Embarking on a cargo van conversion
At the end of February I bought a brand new 2016 Ford Transit 150 cargo van. More specifically it's a regular wheel base (130"), low roof with 60/40 side cargo doors. Extra options include cruise control (essential for any sort of long distance driving) and an upgraded 6-speaker stereo with Ford SYNC. Of course it's in a classy "builder's white".
This has been a long time coming, having first considered the idea of converting a VW T5 three years ago back when I was living in London. All of the reasons I had not to do this have now gone: driving and parking a larger vehicle is much easier in the US, distances are greater (and the opportunity to drive long distances and stop off on the way at rest stops is appealing), more of my trips will be road trips (no point in owning a van only to end up flying to destinations in Europe) plus I had a little more cash available for the purchase.
Prior to the purchase I'd never driven such a large vehicle for more than a day at a time. My previous experience was with small cars (Fiat Punto) and medium sized estate cars on work trips to the US. Initial impressions are good: it's easy to drive, has a great view of the road, is exceptionally comfortable for longer distances and people seem to be more respectful of the van. Plus its cargo carrying capacity has already come in handy while getting settled in California.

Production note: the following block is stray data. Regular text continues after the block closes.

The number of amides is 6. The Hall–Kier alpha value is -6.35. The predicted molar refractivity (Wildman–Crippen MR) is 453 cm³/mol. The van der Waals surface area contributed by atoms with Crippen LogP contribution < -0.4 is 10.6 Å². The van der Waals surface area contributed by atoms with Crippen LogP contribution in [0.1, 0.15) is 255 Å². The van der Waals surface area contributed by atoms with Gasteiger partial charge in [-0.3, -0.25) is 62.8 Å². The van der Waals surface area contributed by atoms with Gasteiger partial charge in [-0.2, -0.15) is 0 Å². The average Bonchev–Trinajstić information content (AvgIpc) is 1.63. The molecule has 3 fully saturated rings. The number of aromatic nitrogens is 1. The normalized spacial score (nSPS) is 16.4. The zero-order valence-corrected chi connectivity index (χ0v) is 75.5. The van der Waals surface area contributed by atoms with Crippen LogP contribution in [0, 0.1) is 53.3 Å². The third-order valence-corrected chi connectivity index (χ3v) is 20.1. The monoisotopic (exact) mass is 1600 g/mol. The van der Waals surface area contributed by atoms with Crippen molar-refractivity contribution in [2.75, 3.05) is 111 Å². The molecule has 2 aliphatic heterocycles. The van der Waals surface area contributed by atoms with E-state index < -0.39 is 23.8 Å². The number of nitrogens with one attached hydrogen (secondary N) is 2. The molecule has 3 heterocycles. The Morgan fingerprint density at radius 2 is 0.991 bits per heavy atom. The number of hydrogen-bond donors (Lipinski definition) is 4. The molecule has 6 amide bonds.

Over the coming months I'm going to be going through the process of converting this standard panel van into a stealth camper, which I will do my best to document here. Prior to receiving the van I'd done very little planning and I've quickly come to realise just how much more work is involved than I realised. An overwhelming amount of work.
The aim for my conversion is a simple, practical camper, without all of the bells and whistles. There'll be no toilet, no shower and (at leas to begin with) no leisure battery, although I do plan to run wires so this is a straightforward option in the future. For now I'm focusing on building out the back with a solid foundation: noise isolation, insulation (although relatively light since it's primary destination is in California), decent floor and nicely finished walls.
In a future blog post I'll outline the major steps (as I understand them now) as well as put down my plans for how the interior will be laid out.